England boss Roy Hodgson hits back at 'disrespectful' Gareth Bale remarks
Roy Hodgson has told Gareth Bale not to question England's passion or patriotism ahead of Thursday's crunch Euro 2016 clash against Wales.
Bale claimed last week that Welsh players had more desire than their neighbours and that England "big themselves up before they've done anything.''
Wales went on to win their Group B opener 2-1 over Slovakia, while Hodgson's men were held to a 1-1 draw after Russia's injury-time equaliser.
That makes the stakes in Lens even higher than they already were, with qualification potentially at stake as well as bragging rights.
But Hodgson believes the Real Madrid superstar's jibes were ill-informed.
"Receiving disrespectful comments is part and parcel of being a footballer and a football coach,'' he said.
"I don't ever comment on other people. I've been in the game sufficiently long to know every opponent has got an opinion, the other day it was [Russia goalkeeper Igor] Akinfeev saying we were the worst seeded team and now it's Gareth Bale.
"They can have those opinions but I don't have any doubts personally about our patriotism or desire and that's the important thing.
"If he believes that that's the case he's welcome to that opinion.
"But we know who we are, we know what we are. We don't have any doubts about ourselves in that respect.''
England may have felt deflated after giving away two points in the closing seconds against Russia, particularly given their dominance in a goalless first half.
But Hodgson was largely happy with what he witnessed, if not in terms of end product then certainly with respect to the qualities Bale had queried: hunger and intensity.
"It is a tight dressing room, a passionate dressing room,'' he added.
"I would recommend anybody who does have any doubts about players in that respect to watch the game and come to me afterwards and show me where they've seen that lack of passion and lack of patriotism because I certainly didn't see it.
"It's very difficult to come and talk positively when something has kicked us down in last minute like it has.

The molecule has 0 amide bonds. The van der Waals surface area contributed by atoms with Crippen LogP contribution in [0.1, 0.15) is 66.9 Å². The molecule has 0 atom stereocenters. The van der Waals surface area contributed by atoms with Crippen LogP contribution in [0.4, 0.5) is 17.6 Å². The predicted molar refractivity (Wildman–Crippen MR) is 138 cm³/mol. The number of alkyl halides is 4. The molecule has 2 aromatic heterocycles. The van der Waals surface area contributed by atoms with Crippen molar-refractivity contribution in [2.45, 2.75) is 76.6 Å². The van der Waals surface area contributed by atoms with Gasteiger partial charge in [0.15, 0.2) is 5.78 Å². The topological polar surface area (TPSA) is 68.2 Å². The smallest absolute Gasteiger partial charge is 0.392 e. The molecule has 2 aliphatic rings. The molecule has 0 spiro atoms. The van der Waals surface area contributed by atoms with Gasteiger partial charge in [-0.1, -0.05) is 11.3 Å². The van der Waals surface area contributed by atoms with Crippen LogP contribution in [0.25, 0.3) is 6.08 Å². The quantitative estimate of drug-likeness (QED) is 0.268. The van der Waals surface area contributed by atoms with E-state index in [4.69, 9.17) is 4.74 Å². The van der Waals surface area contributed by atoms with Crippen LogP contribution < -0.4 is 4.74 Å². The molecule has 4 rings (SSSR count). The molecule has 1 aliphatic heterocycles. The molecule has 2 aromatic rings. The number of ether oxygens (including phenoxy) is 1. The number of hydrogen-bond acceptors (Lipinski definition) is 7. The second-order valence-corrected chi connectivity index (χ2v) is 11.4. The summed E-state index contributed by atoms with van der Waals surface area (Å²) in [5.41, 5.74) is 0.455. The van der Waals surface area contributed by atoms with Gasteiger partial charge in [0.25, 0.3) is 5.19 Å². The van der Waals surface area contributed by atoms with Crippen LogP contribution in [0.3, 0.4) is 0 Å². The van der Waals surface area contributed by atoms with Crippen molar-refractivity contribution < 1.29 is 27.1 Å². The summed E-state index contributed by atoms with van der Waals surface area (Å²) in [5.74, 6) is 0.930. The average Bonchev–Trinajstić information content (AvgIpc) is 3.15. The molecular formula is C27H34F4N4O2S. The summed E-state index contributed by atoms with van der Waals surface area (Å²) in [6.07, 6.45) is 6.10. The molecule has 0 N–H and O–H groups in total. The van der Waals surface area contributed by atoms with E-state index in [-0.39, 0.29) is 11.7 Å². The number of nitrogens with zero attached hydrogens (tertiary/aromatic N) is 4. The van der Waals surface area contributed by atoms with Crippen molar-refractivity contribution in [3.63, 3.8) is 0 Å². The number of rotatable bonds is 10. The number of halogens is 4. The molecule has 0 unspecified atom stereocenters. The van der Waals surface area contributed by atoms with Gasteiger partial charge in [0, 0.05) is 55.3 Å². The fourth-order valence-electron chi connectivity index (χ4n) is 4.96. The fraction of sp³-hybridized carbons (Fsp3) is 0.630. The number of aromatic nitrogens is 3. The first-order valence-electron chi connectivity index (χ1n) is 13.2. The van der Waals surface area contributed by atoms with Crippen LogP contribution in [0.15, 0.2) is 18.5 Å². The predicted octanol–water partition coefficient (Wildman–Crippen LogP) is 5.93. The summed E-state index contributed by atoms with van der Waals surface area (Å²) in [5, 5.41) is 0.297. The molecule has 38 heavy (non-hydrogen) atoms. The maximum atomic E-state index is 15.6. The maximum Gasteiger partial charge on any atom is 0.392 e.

"We'll get over it, no question of that, we'll bounce back. My hope is and my dream is that we'll play as well in the next two matches and go on to do well in the tournament.''
Hodgson has hinted he will review England's system, having fielded a new-look starting XI in the first game, featuring recalls for Adam Lallana and Raheem Sterling -- with the former more successful than the latter -- and captain Wayne Rooney playing in midfield for the first time in his long international career.
That experiment worked better than he might have hoped, with Rooney having had a crash course in the role at Manchester United last season.
"I think it would have been harder if Wayne hadn't been playing that position for United,'' said Hodgson.
"That's what made it a solution for us, something we thought we would like to do.
"We definitely wanted Wayne in the team for this game, definitely wanted him to captain the team in the opening game for a number of reasons.
"We also really wanted to see Sterling and Lallana in the wider positions because we felt they would cause Russia some problems and I thought they did.''
Hodgson may yet revert to two specialist strikers and a four-man midfield against Wales, particularly with Leicester striker Jamie Vardy straining at the leash to make a mark on his first major tournament.
"When we selected our squad ... we wanted options in the front positions to play 4-4-2 -- the diamond -- and 4-3-3,'' said the 68-year-old.
"It doesn't take lot of changing if we go from one to the other. The principles we work on remain the same and players work on both in training sessions.''